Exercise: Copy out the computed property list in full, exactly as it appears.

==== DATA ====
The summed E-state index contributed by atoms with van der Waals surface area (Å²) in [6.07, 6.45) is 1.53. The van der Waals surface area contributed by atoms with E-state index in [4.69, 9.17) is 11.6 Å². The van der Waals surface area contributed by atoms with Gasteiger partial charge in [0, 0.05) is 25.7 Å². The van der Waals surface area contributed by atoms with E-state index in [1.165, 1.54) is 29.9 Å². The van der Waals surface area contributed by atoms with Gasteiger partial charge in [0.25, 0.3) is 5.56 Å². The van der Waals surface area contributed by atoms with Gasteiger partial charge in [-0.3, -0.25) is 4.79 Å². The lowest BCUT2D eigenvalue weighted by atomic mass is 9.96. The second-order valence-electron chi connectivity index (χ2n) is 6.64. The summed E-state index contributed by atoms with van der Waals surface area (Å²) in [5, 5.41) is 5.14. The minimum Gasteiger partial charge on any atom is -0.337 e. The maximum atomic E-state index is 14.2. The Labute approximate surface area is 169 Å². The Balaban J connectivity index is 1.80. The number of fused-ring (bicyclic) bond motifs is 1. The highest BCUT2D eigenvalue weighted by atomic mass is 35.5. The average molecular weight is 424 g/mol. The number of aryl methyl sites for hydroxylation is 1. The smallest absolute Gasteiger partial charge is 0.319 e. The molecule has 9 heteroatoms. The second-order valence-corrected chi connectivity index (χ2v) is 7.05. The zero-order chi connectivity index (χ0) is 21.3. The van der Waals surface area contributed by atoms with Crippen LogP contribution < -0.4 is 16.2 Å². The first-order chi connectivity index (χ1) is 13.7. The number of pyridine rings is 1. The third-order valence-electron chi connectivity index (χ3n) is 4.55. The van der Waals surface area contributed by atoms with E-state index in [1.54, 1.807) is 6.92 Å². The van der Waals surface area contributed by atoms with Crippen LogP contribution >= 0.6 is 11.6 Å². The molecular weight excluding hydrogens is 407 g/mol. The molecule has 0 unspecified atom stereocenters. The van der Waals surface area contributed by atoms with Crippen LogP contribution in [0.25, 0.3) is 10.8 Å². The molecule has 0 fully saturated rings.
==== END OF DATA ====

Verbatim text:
The summed E-state index contributed by atoms with van der Waals surface area (Å²) in [6.07, 6.45) is 1.53. The van der Waals surface area contributed by atoms with E-state index in [4.69, 9.17) is 11.6 Å². The van der Waals surface area contributed by atoms with Gasteiger partial charge in [0, 0.05) is 25.7 Å². The van der Waals surface area contributed by atoms with E-state index in [1.165, 1.54) is 29.9 Å². The van der Waals surface area contributed by atoms with Gasteiger partial charge in [0.25, 0.3) is 5.56 Å². The van der Waals surface area contributed by atoms with Gasteiger partial charge in [-0.3, -0.25) is 4.79 Å². The lowest BCUT2D eigenvalue weighted by atomic mass is 9.96. The second-order valence-electron chi connectivity index (χ2n) is 6.64. The summed E-state index contributed by atoms with van der Waals surface area (Å²) in [5, 5.41) is 5.14. The minimum Gasteiger partial charge on any atom is -0.337 e. The maximum atomic E-state index is 14.2. The Labute approximate surface area is 169 Å². The Balaban J connectivity index is 1.80. The number of fused-ring (bicyclic) bond motifs is 1. The highest BCUT2D eigenvalue weighted by atomic mass is 35.5. The average molecular weight is 424 g/mol. The number of aryl methyl sites for hydroxylation is 1. The smallest absolute Gasteiger partial charge is 0.319 e. The molecule has 9 heteroatoms. The second-order valence-corrected chi connectivity index (χ2v) is 7.05. The zero-order chi connectivity index (χ0) is 21.3. The van der Waals surface area contributed by atoms with Crippen LogP contribution < -0.4 is 16.2 Å². The first-order chi connectivity index (χ1) is 13.7. The number of pyridine rings is 1. The third-order valence-electron chi connectivity index (χ3n) is 4.55. The van der Waals surface area contributed by atoms with E-state index in [1.54, 1.807) is 6.92 Å². The van der Waals surface area contributed by atoms with Crippen LogP contribution >= 0.6 is 11.6 Å². The molecular weight excluding hydrogens is 407 g/mol. The molecule has 0 unspecified atom stereocenters. The van der Waals surface area contributed by atoms with Crippen LogP contribution in [0.25, 0.3) is 10.8 Å². The molecule has 0 fully saturated rings.